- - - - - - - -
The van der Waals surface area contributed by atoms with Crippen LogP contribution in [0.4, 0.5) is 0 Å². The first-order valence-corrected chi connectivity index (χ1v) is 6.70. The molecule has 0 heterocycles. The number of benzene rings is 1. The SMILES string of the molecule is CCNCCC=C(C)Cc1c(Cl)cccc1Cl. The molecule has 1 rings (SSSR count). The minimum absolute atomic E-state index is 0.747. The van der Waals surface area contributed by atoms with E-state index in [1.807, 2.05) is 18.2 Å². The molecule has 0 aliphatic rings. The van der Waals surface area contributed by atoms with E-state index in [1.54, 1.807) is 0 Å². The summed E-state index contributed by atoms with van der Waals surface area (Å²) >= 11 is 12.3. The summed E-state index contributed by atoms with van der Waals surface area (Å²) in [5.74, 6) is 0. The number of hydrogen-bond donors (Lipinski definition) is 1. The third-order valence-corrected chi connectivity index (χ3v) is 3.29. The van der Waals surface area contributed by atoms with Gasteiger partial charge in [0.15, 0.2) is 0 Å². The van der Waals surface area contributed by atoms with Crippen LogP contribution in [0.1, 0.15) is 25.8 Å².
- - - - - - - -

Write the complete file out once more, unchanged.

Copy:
The van der Waals surface area contributed by atoms with Crippen LogP contribution in [0.4, 0.5) is 0 Å². The first-order valence-corrected chi connectivity index (χ1v) is 6.70. The molecule has 0 heterocycles. The number of benzene rings is 1. The SMILES string of the molecule is CCNCCC=C(C)Cc1c(Cl)cccc1Cl. The molecule has 1 rings (SSSR count). The minimum absolute atomic E-state index is 0.747. The van der Waals surface area contributed by atoms with E-state index in [1.807, 2.05) is 18.2 Å². The molecule has 0 aliphatic rings. The van der Waals surface area contributed by atoms with E-state index in [1.54, 1.807) is 0 Å². The summed E-state index contributed by atoms with van der Waals surface area (Å²) >= 11 is 12.3. The summed E-state index contributed by atoms with van der Waals surface area (Å²) in [5.74, 6) is 0. The number of hydrogen-bond donors (Lipinski definition) is 1. The third-order valence-corrected chi connectivity index (χ3v) is 3.29. The van der Waals surface area contributed by atoms with Gasteiger partial charge in [0.15, 0.2) is 0 Å². The van der Waals surface area contributed by atoms with Crippen LogP contribution in [0.1, 0.15) is 25.8 Å².